When we stopped at the bottom of Le Trappe Ski lift, we realised that we were only 700 metres of unchartered thick forest to our chalet. The danger of the unknown fuelled the call to adventure. We ducked under the piste barrier into untouched powder and zigzagged between fir trees. A baby deer pranced over the frozen creek. Tree trunks cut the sun’s last rays into beams of scattered light. As the fresh mountain air filled my lungs, I couldn’t think of a more enjoyable way to stay healthy and active.
Yet despite all the joys and fitness benefits of snow sports, it had been nine years since my flatmate, Kristian, had hit the slopes. For my cousin Josh, it had been twelve years. I’m happy if I manage a weekend at a ski resort every other winter. Even though skiing is both healthy and enjoyable, not one of us could rely on it as a way of staying physically active.
It’s not that we lacked motivation to hit the slopes. We were limited by the economics of snow sports.
Whenever we want to take up a sport or exercise, there are four questions to consider: How close is it? How often is it available? How much does it cost? How easily can I access it? Motivation is important but we must equally consider the four economic factors of Proximity, Availability, Price and Accessibility (PAPA for short). Snow sports are a clear reminder that, to make any exercise a habit, motivation alone is not enough. It must be coupled with convenient economics.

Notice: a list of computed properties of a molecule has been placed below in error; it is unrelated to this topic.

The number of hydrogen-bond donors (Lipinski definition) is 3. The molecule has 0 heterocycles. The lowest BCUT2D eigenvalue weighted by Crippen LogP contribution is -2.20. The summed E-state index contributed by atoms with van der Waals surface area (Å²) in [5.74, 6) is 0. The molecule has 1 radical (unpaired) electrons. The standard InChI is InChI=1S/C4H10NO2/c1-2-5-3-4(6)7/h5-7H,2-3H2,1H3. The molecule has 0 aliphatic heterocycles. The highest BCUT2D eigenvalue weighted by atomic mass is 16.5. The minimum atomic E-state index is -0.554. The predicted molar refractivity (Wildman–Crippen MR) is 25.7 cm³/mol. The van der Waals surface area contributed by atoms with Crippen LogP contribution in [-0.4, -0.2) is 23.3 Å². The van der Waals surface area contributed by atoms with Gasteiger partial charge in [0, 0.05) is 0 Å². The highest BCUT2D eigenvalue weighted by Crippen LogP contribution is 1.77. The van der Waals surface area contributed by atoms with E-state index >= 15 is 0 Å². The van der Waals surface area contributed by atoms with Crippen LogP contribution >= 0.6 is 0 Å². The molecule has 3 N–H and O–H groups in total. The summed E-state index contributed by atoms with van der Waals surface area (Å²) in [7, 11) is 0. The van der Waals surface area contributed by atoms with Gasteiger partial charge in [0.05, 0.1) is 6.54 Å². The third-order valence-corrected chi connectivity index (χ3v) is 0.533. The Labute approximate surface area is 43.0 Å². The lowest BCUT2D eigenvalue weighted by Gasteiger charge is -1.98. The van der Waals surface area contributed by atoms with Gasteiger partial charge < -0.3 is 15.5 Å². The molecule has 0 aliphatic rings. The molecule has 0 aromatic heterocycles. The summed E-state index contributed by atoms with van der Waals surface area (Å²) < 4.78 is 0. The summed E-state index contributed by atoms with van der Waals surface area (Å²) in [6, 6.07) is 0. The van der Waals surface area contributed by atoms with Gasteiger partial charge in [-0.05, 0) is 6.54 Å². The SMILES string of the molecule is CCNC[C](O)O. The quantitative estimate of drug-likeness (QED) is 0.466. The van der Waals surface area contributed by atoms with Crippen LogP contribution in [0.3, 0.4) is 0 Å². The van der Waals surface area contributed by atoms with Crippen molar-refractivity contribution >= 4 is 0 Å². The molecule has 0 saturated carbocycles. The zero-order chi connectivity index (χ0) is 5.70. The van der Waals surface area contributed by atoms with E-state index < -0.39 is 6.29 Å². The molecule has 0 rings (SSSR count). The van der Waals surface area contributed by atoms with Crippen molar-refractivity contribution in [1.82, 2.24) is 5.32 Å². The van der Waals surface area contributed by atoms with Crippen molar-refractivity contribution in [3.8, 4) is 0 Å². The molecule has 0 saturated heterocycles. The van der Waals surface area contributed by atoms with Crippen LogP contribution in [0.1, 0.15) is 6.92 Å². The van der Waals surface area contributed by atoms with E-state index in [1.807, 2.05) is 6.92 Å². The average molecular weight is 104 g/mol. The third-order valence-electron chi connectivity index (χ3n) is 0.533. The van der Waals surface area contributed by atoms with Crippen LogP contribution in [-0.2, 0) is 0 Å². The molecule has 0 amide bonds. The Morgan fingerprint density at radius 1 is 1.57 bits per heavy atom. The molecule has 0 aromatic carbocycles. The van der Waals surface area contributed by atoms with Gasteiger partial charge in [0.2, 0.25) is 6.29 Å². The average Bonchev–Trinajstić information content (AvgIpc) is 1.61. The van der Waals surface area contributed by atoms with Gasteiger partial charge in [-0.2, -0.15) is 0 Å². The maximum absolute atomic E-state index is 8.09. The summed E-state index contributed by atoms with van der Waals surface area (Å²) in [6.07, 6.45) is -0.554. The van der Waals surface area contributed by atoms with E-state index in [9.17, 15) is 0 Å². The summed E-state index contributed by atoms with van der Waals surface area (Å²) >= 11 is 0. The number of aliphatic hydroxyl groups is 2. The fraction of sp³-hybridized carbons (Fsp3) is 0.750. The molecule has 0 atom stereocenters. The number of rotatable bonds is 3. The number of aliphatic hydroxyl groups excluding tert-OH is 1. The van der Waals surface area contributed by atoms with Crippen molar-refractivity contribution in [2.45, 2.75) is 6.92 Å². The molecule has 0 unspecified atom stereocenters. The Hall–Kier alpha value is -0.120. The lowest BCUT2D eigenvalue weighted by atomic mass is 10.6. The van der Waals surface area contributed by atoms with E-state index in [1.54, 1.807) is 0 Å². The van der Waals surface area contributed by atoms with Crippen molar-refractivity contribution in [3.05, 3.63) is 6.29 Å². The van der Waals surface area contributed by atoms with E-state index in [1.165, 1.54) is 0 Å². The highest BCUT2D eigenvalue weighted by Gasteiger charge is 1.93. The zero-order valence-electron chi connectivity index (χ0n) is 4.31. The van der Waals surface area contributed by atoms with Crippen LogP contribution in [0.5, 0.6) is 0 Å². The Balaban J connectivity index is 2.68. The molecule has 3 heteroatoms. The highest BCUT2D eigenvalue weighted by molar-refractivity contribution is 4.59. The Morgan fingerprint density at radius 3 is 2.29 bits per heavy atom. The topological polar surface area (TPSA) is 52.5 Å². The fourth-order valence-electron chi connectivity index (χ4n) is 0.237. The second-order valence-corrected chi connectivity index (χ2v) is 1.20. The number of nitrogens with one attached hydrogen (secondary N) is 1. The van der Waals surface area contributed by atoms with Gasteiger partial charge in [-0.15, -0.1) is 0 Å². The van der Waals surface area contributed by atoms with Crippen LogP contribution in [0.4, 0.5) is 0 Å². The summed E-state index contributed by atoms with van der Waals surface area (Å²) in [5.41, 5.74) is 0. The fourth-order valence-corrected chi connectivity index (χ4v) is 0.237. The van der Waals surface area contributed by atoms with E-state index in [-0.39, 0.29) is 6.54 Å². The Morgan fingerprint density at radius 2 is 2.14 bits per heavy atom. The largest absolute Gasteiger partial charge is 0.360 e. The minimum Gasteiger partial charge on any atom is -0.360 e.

Living on Majorca, the inconvenience of snow sports is obvious. But by using the extreme example of skiing, these factors are clearly highlighted. So, how do snow sports fare in terms of Proximity? Not so great, the slopes are a flight or ferry away from our sunny isle. Availability? Unfortunately, snow only falls in the Pyrenees or Sierra Nevada during a few winter months. How about Price? After paying for your ferry or flight, single day lift passes at resorts in Spain and Andorra range from 40 to 55 euro and that’s before calculating the cost of equipment purchase, transport or rental. What about Accessibility? Well, after having our driver arrested at the border, we realised that no matter how well you plan a ski strip, there can even be political barriers that one might have overlooked.